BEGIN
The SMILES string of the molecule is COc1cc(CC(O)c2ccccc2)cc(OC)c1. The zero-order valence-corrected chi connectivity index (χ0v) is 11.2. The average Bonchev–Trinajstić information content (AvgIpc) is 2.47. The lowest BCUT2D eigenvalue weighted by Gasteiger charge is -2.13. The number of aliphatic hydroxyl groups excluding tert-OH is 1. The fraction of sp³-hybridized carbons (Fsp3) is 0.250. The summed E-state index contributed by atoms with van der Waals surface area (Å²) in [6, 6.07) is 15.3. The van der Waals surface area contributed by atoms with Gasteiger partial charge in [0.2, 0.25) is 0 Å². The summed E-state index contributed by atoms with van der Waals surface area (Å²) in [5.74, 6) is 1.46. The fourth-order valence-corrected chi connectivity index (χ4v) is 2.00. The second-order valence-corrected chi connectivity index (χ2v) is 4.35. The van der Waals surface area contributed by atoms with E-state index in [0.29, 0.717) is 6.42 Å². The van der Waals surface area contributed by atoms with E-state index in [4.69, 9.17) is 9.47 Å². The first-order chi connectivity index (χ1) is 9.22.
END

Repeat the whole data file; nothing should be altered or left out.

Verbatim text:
The SMILES string of the molecule is COc1cc(CC(O)c2ccccc2)cc(OC)c1. The zero-order valence-corrected chi connectivity index (χ0v) is 11.2. The average Bonchev–Trinajstić information content (AvgIpc) is 2.47. The lowest BCUT2D eigenvalue weighted by Gasteiger charge is -2.13. The number of aliphatic hydroxyl groups excluding tert-OH is 1. The fraction of sp³-hybridized carbons (Fsp3) is 0.250. The summed E-state index contributed by atoms with van der Waals surface area (Å²) in [6, 6.07) is 15.3. The van der Waals surface area contributed by atoms with Gasteiger partial charge in [0.2, 0.25) is 0 Å². The summed E-state index contributed by atoms with van der Waals surface area (Å²) in [5.74, 6) is 1.46. The fourth-order valence-corrected chi connectivity index (χ4v) is 2.00. The second-order valence-corrected chi connectivity index (χ2v) is 4.35. The van der Waals surface area contributed by atoms with E-state index in [0.29, 0.717) is 6.42 Å². The van der Waals surface area contributed by atoms with E-state index in [4.69, 9.17) is 9.47 Å². The first-order chi connectivity index (χ1) is 9.22.